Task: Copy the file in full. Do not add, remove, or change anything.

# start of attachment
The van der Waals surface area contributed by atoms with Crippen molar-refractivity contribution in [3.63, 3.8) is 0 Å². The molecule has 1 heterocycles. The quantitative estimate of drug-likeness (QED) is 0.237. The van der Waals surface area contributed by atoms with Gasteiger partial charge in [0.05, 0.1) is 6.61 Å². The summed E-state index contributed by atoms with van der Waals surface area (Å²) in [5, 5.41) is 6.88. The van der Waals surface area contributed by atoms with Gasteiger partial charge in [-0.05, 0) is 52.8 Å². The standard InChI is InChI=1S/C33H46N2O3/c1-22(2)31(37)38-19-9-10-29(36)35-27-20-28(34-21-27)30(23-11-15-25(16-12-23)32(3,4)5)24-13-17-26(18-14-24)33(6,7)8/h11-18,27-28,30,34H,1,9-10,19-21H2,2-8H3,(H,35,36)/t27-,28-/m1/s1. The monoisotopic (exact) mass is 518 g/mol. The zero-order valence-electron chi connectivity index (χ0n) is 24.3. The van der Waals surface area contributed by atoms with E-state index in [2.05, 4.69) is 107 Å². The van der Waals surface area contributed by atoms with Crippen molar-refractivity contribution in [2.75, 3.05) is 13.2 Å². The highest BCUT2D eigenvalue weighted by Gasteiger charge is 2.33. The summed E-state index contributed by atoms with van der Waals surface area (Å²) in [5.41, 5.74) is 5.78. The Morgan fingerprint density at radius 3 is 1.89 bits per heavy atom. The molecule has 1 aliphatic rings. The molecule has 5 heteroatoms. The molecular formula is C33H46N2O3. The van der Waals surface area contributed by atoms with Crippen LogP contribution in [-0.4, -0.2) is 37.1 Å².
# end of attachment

The van der Waals surface area contributed by atoms with Crippen molar-refractivity contribution in [3.63, 3.8) is 0 Å². The molecule has 1 heterocycles. The quantitative estimate of drug-likeness (QED) is 0.237. The van der Waals surface area contributed by atoms with Gasteiger partial charge in [0.05, 0.1) is 6.61 Å². The summed E-state index contributed by atoms with van der Waals surface area (Å²) in [5, 5.41) is 6.88. The van der Waals surface area contributed by atoms with Gasteiger partial charge in [-0.05, 0) is 52.8 Å². The standard InChI is InChI=1S/C33H46N2O3/c1-22(2)31(37)38-19-9-10-29(36)35-27-20-28(34-21-27)30(23-11-15-25(16-12-23)32(3,4)5)24-13-17-26(18-14-24)33(6,7)8/h11-18,27-28,30,34H,1,9-10,19-21H2,2-8H3,(H,35,36)/t27-,28-/m1/s1. The monoisotopic (exact) mass is 518 g/mol. The zero-order valence-electron chi connectivity index (χ0n) is 24.3. The van der Waals surface area contributed by atoms with E-state index in [2.05, 4.69) is 107 Å². The van der Waals surface area contributed by atoms with Crippen molar-refractivity contribution in [2.75, 3.05) is 13.2 Å². The highest BCUT2D eigenvalue weighted by Gasteiger charge is 2.33. The summed E-state index contributed by atoms with van der Waals surface area (Å²) in [5.41, 5.74) is 5.78. The Morgan fingerprint density at radius 3 is 1.89 bits per heavy atom. The molecule has 1 aliphatic rings. The molecule has 5 heteroatoms. The molecular formula is C33H46N2O3. The van der Waals surface area contributed by atoms with Crippen LogP contribution in [-0.4, -0.2) is 37.1 Å².